Coronavirus
virus testing There is no excuse not to test, says infectious disease expert.

Experts say Mexico hasn’t done enough virus testing; case numbers may be higher

One suggests politics might have been a factor

The federal government continues to face criticism for its response to the coronavirus pandemic even though it declared a health emergency on Monday that stipulated stricter measures to contain the spread of the disease.

Some experts believe that Mexico is acting too late and not carrying out enough Covid-19 tests to prevent a widespread outbreak such as that seen across the northern border in the United States.

Health authorities announced on Tuesday night that there are 1,215 confirmed cases of Covid-19 in Mexico and that a total of 11,008 tests have been completed. Many experts believe that the real number of cases is much higher – hidden by the lack of testing that has taken place.

The number of tests carried out to date is low compared to many other countries and even dwarfed by New York state, where more than 205,000 tests had been performed as of Tuesday.

Janine Ramsey, an infectious disease expert with Mexico’s National Institute of Public Health, told the Associated Press that widespread Covid-19 testing should have occurred in February and March. She suggested that politics may have been a factor in the lack of testing to date.

“Politics is very, very much involved in the decision-making going on right now. Mexico, politically, does not value scientific evidence. Why? Because it takes decision-making away from the politicians,” Ramsey said.

“For most of us, especially those of us who work with infectious pathogens, there is absolutely no excuse not to test,” she added, explaining that widespread testing is the only way to determine how fast a disease is spreading.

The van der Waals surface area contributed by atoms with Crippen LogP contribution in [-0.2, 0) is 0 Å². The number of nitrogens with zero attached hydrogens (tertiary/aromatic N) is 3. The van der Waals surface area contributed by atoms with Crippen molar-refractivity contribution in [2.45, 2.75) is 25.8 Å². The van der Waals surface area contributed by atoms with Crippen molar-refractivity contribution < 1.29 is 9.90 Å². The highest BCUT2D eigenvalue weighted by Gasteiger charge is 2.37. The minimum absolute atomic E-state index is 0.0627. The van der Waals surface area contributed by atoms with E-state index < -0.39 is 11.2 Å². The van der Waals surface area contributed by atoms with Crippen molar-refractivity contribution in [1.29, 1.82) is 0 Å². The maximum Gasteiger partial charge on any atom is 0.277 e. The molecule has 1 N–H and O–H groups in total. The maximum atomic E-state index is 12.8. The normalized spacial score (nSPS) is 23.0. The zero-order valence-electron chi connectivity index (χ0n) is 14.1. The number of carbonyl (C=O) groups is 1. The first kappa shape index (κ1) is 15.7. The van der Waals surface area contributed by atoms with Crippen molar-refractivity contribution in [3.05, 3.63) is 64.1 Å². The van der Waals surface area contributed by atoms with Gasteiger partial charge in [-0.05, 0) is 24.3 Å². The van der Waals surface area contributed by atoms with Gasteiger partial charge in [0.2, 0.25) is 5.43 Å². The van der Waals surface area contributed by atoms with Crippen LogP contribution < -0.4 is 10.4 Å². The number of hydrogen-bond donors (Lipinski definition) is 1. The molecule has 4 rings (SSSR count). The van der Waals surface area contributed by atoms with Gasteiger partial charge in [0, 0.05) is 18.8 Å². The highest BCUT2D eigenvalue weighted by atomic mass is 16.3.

Dr. Joseph Eisenberg, chair of the Epidemiology Department at the University of Michigan’s School of Public Health, also said that Mexico should have started testing more widely earlier.

“Testing is really our eyes, otherwise we’re kind of blind,” he told AP.

“The only way you can really understand where the disease is and where you really need to focus your energies with respect to control is to be able to know where the infections are. And the only way to know that is through testing.”

For its part, the government has defended its response to the virus, stating that on-the-ground health surveillance provides much of the information it needs to determine how the coronavirus epidemic is evolving. Deputy Health Minister Hugo López-Gatell said on Tuesday that he expects the epidemic curve to begin flattening soon as a result of the government’s social distancing recommendations.

Authorities have ramped up their “stay at home” message in recent days, with President López Obrador urging Mexicans to avoid going out as much as possible in a video message posted to social media on Friday.

The next day, López-Gatell delivered his most emphatic exhortation for people to stay at home and the government on Monday declared a health emergency that stipulated the suspension of non-essential activities until April 30. It also prohibited events seeking to gather more than 50 people, among other measures.

But the measures announced on Monday are “too late,” according to Dr. Miguel Betancourt, president of the Mexican Society of Public Health, who said that they should have been announced two weeks earlier when the epidemic curve began to steepen.

“We still have time to avoid an outbreak that grows out of control but we all have to do our part,” Betancourt said.

However, without federal authorities threatening to impose penalties on people who flout the directive to stay at home, and with millions of Mexicans not in a position to follow it because they are unable to support themselves if they don’t continue to work, it remains to be seen how effective the emergency declaration measures will be.

Susana Ruiz, a vegetable vendor in a market in the north of Mexico City, told AP that she couldn’t stop working because she has no other way to earn a living and the government hasn’t provided any other options.

Esperanza Rivas, a 50-year-old Mexico City resident, downplayed the threat of Covid-19.

“If this virus were so dangerous, I think they would have already closed the metro,” she said referring to the capital’s subway system.

Source: AP (en) 

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